posted on 28/04/17
I joined MRT as a fairly recent Classics graduate in January of ‘97. I was much relieved to exchange the polyester uniform and 4am starts of my short-term stint at the Heathrow Information Desk for office ‘mufti’ and more civilised hours.
I still remember clearly my job interview with Martin and the then Finance Director, Michael. I determined I would make them smile before the end of the interview. I was growing desperate. Just as it dawned on me that perhaps I wasn’t as bewitching as I had imagined – there it was; at the eleventh hour. Martin was kind and friendly – but when it comes to staff selection, he is unequivocally serious.
Twenty years later, two of us who joined that year are managing MRT in London (Fiona) and Brisbane (myself). Two of our colleagues, Charlotte Howlett-Jones and Sheila Taylor, after leaving the office went on to become tour managers for many years (Charlotte continues) and another, Emma Duffield, is being welcomed back into the fold to head operations in the US. That was about half the entire staff back then and shows the loyalty the company creates.
I must confess I bluffed my way in a little. Yes my academic credentials and language skills were all genuine but when they asked, ‘How are you with computers?’ I replied, ‘Well of course, I’m not scared of them!’ Cue laughter – mine considerably more nervous than my interviewers’. Teaching myself a bewildering desktop publishing programme when I could barely manage more than booting up was a formative challenge. But these were also the days when optional bookings were written on paper charts in pencil, then confirmed by overwriting in pen; we passed tour amendments and phone messages through the office by scrap paper and the folders of tour correspondence and planning took up more cm2 office space than MB.
Technology has moved us forward, continents have divided us and experience has moulded us, but we still retain that fire to create, innovate, listen and relentlessly improve.
I hope after a seven-year absence, caused by the terror of travelling longdistance with my three boys, that I might get back to the UK this year to celebrate our 20th anniversary at MRT together with Fiona. It would give me great pleasure to return to our cherished haunt of Chiswick Pizza Express (if it still exists) to raise a glass or three to our MRT journey – and the 70,000 journeys of others that we have been fortunate to play some part in.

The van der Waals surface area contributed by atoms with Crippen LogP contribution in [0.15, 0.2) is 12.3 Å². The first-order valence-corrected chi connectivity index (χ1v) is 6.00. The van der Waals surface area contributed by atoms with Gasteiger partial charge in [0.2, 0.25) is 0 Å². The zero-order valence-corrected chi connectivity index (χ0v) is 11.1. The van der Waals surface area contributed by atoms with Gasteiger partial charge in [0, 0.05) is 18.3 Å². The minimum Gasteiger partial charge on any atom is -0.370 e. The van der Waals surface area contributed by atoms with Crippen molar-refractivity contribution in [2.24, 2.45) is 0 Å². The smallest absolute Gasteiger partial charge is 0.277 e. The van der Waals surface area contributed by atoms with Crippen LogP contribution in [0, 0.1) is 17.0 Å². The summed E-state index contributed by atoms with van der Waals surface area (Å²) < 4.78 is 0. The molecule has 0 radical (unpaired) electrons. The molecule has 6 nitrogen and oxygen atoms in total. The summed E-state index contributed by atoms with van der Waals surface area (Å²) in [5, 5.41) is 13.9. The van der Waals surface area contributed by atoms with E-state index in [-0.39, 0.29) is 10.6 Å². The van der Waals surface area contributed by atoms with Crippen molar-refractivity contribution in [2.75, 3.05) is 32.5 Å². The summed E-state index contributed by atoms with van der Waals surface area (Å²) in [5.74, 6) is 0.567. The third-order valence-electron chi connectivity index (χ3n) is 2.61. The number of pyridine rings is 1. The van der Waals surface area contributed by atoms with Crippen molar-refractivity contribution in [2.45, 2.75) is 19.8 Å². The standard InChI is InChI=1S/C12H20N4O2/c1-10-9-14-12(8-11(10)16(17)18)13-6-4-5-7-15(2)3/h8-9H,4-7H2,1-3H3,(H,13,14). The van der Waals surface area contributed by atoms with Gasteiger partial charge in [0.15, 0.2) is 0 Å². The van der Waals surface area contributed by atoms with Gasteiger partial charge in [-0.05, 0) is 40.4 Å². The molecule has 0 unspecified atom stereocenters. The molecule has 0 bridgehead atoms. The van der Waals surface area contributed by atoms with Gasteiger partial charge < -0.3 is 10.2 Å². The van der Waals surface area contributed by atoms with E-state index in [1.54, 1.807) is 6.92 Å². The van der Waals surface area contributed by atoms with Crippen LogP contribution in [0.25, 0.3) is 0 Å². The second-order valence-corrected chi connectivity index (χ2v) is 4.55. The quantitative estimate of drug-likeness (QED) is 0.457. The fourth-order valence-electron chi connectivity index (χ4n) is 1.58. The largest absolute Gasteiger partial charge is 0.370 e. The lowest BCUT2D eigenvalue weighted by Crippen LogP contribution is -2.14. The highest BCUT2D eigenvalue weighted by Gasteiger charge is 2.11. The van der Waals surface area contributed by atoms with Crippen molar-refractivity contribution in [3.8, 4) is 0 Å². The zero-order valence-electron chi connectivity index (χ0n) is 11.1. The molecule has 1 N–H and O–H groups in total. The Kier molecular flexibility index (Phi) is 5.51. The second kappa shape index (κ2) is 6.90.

Reading Kelly’s column took me straight back to my interview, also in 1997, also with Martin and Michael. I don’t remember making them smile, but presumably I did something right.
My first year was something of a blur. I was 23, a bit green, but fluent enough in Spanish, Italian and French, and was launched straight into the administration of some thirty tours to continental Europe – and the Lesser Antilles. Within a couple of weeks I waved off my first group at Then and now Celebrating twenty years at Martin Randall Travel Heathrow: The Road to Santiago led by John McNeill. In those days we started with a slide show at an airport hotel and so I found myself making my first speech (not something I relish even now).
After six months I was off on my first solo recce, to Mexico and Guatemala for Lands of the Maya, armed with travellers cheques and an international phone card. I coincided with a Zapatista uprising in the Palenque jungle, but in the pre-mobile, pre-internet world my family were happily none the wiser. Back in Chiswick, I was planning a whole range of new tours to Spain with Adam Hopkins and Gaby Macphedran, beginning with Extremadura where I too had lived, but extending to much of the remote and undiscovered interior. Gijs van Hensbergen was also on board, full of enthusiasm and ideas to further the Spanish programme.
It was a very rewarding time, and frequently very entertaining. The same could be said today, and even if my role is radically different, there are elements that have always remained, and that I have always enjoyed: working (and laughing) with Kelly, Martin and innumerable other colleagues, with lecturers (with one in particular to whom I am now married) and tour managers, with musicians and clients.
Obviously it hasn’t all been one long treat. Some of the challenges we have faced have been sizeable: Icelandic ash, Venetian floods, the Russian government’s refusal to allow our chartered plane to enter their airspace – 72 hours before our St Petersburg festival commenced.
While that last one was particularly hairy, it was not enough to make me rethink my choice of career. Maybe I thrive on a bit of drama, but maybe I also like working for a company where things happen, ideas progress, ambitions are reached, where the end product is so incredibly interesting – and our clients so receptive. Fundamentally, MRT is the same now as then, holding the same values, inspiring the same loyalty from clients and staff. I feel very lucky to have happened across that advertisement in The Guardian all those years ago, and I look forward to raising that glass of wine with Kelly to the (twenty) years ahead.